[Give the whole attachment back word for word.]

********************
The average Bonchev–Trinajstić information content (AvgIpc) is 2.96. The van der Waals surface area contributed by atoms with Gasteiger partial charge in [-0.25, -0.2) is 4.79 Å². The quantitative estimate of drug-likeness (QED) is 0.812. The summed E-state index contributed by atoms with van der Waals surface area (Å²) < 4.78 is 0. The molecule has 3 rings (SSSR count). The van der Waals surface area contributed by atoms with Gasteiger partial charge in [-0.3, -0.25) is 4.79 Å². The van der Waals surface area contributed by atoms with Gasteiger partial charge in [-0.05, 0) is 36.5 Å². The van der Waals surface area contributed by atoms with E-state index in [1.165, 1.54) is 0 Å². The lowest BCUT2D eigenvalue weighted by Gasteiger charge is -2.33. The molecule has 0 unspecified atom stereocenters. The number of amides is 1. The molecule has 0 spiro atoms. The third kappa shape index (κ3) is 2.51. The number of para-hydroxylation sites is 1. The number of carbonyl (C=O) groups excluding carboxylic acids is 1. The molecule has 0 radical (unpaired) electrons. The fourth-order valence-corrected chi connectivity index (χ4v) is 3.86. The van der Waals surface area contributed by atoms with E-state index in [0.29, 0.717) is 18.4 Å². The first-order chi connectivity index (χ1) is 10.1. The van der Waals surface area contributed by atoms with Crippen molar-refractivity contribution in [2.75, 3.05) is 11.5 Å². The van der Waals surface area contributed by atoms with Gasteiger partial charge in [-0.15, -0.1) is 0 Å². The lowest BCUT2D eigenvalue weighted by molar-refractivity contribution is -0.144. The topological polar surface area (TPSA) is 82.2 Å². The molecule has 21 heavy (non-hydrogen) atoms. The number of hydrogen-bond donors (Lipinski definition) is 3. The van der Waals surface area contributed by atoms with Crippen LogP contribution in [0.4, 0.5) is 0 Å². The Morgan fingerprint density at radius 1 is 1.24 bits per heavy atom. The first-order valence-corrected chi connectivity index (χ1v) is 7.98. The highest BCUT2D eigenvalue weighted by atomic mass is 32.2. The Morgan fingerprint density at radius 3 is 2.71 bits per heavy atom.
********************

The average Bonchev–Trinajstić information content (AvgIpc) is 2.96. The van der Waals surface area contributed by atoms with Gasteiger partial charge in [-0.25, -0.2) is 4.79 Å². The quantitative estimate of drug-likeness (QED) is 0.812. The summed E-state index contributed by atoms with van der Waals surface area (Å²) < 4.78 is 0. The molecule has 3 rings (SSSR count). The van der Waals surface area contributed by atoms with Gasteiger partial charge in [-0.3, -0.25) is 4.79 Å². The van der Waals surface area contributed by atoms with Gasteiger partial charge in [-0.05, 0) is 36.5 Å². The van der Waals surface area contributed by atoms with E-state index in [1.165, 1.54) is 0 Å². The lowest BCUT2D eigenvalue weighted by Gasteiger charge is -2.33. The molecule has 0 unspecified atom stereocenters. The number of amides is 1. The molecule has 0 spiro atoms. The third kappa shape index (κ3) is 2.51. The number of para-hydroxylation sites is 1. The number of carbonyl (C=O) groups excluding carboxylic acids is 1. The molecule has 0 radical (unpaired) electrons. The fourth-order valence-corrected chi connectivity index (χ4v) is 3.86. The van der Waals surface area contributed by atoms with E-state index in [0.29, 0.717) is 18.4 Å². The first-order chi connectivity index (χ1) is 10.1. The van der Waals surface area contributed by atoms with Crippen molar-refractivity contribution in [2.75, 3.05) is 11.5 Å². The van der Waals surface area contributed by atoms with Gasteiger partial charge in [-0.15, -0.1) is 0 Å². The lowest BCUT2D eigenvalue weighted by molar-refractivity contribution is -0.144. The topological polar surface area (TPSA) is 82.2 Å². The molecule has 21 heavy (non-hydrogen) atoms. The number of hydrogen-bond donors (Lipinski definition) is 3. The van der Waals surface area contributed by atoms with Crippen LogP contribution in [0.4, 0.5) is 0 Å². The Morgan fingerprint density at radius 1 is 1.24 bits per heavy atom. The first-order valence-corrected chi connectivity index (χ1v) is 7.98. The highest BCUT2D eigenvalue weighted by atomic mass is 32.2. The Morgan fingerprint density at radius 3 is 2.71 bits per heavy atom.